Driver/Operator Matt Gibbs said firefighting efforts depended on what was burning at any given time (grass, brush or trees) and the direction the fire was moving. Some terrain was impassable by vehicle, forcing firefighters to hike long distances. As some firefighters worked to contain and extinguish the fire, others were positioned to defend homes. Road graders dug wide paths around the fire’s perimeter to stop the fire’s spread. All efforts focused on the goals of protecting lives and structures.
  
  The fire’s unpredictable behavior posed a significant challenge to firefighters. Kuemmerle described “extreme fire behavior for this early in the season,” including rapid growth, frequent changing of directions because of wind shifts; along with active nighttime burning when fires usually subside or “lay down,” as firefighters call it. In the end, firefighters from more than a dozen fire agencies across the region were able to bring the fire under control without losing any homes.
  
  Aerial photos from the April 3 Multi-Mission Aircraft flight over the Highway 24 burn area show the fire’s erratic movement through uneven terrain. Several homes sit in unburned “islands,” where firefighters held the fire at bay. Pockets of white ash dot the landscape, evidence of where the fire burned hottest and longest as it fed on grass, brush and yucca.
  
  Dry weather leads to high fire danger
  El Paso County and other areas of Colorado have experienced extended periods of abnormally warm and dry weather. The National Weather Service in Pueblo issued 17 red flag warnings between Jan. 30 and April 19 for Fire Weather Zone 226, which includes the areas of Falcon and Black Forest. Red flag warnings are issued when weather conditions such as low relative humidity and high winds create elevated fire danger.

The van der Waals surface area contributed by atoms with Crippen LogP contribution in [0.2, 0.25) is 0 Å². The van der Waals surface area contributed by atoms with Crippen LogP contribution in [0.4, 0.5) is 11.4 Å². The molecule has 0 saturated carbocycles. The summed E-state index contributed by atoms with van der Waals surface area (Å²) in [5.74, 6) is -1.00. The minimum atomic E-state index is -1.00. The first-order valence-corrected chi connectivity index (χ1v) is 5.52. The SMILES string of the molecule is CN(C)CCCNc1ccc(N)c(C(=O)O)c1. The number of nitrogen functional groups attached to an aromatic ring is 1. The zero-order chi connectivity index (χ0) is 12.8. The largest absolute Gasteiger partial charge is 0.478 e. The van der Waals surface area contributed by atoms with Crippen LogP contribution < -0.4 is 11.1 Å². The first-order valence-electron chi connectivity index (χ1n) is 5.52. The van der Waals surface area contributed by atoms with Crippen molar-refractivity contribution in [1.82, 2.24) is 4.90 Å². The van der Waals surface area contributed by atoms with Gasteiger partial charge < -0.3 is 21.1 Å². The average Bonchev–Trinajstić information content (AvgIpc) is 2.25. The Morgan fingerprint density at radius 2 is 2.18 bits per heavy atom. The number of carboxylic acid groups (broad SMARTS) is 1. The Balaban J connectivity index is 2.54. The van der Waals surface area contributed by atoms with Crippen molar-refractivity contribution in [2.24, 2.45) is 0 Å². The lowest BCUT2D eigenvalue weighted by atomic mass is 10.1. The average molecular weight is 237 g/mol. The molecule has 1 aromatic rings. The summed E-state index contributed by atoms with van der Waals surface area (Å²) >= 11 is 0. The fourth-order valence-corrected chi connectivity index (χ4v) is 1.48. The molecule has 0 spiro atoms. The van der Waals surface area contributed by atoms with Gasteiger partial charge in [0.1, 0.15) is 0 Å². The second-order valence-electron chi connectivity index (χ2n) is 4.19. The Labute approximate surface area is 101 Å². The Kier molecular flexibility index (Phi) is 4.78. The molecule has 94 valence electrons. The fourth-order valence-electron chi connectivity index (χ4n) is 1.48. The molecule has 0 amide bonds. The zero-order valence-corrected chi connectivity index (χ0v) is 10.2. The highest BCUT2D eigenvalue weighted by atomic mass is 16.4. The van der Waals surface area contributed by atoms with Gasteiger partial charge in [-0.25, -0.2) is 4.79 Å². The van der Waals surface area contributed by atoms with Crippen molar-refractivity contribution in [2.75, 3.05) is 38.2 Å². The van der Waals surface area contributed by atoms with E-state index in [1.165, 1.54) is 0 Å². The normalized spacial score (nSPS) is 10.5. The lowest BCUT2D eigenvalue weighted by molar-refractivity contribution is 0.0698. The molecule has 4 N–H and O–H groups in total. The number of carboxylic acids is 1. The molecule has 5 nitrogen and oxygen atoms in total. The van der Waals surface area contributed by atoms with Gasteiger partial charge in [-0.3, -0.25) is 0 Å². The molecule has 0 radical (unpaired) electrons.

A United States Drought Monitor map issued April 19 showed western El Paso County in moderate drought, with the eastern part of the county in severe drought. Predictions for the coming months are pessimistic. Outlook maps from the National Weather Service Climate Prediction Center forecast above average temperatures well into 2019. Precipitation is predicted to remain below average through May, and only average through the summer of 2018. At an April 13 news conference, Colorado Gov. John Hickenlooper and state fire officials said the state could be looking at the worst summer wildfire season since 2012 and 2013.
  
  How residents can prepare
  Firefighters have long known that wildfires are not a matter of “if,” they are a matter of “when.” The Falcon Fire Department encourages residents to be proactive and prepare for wildfire and other disasters by doing the following:
  • Create defensible space around structures, mitigate vegetation and reduce fire risks on properties. (See this month’s FFPD column for more information.)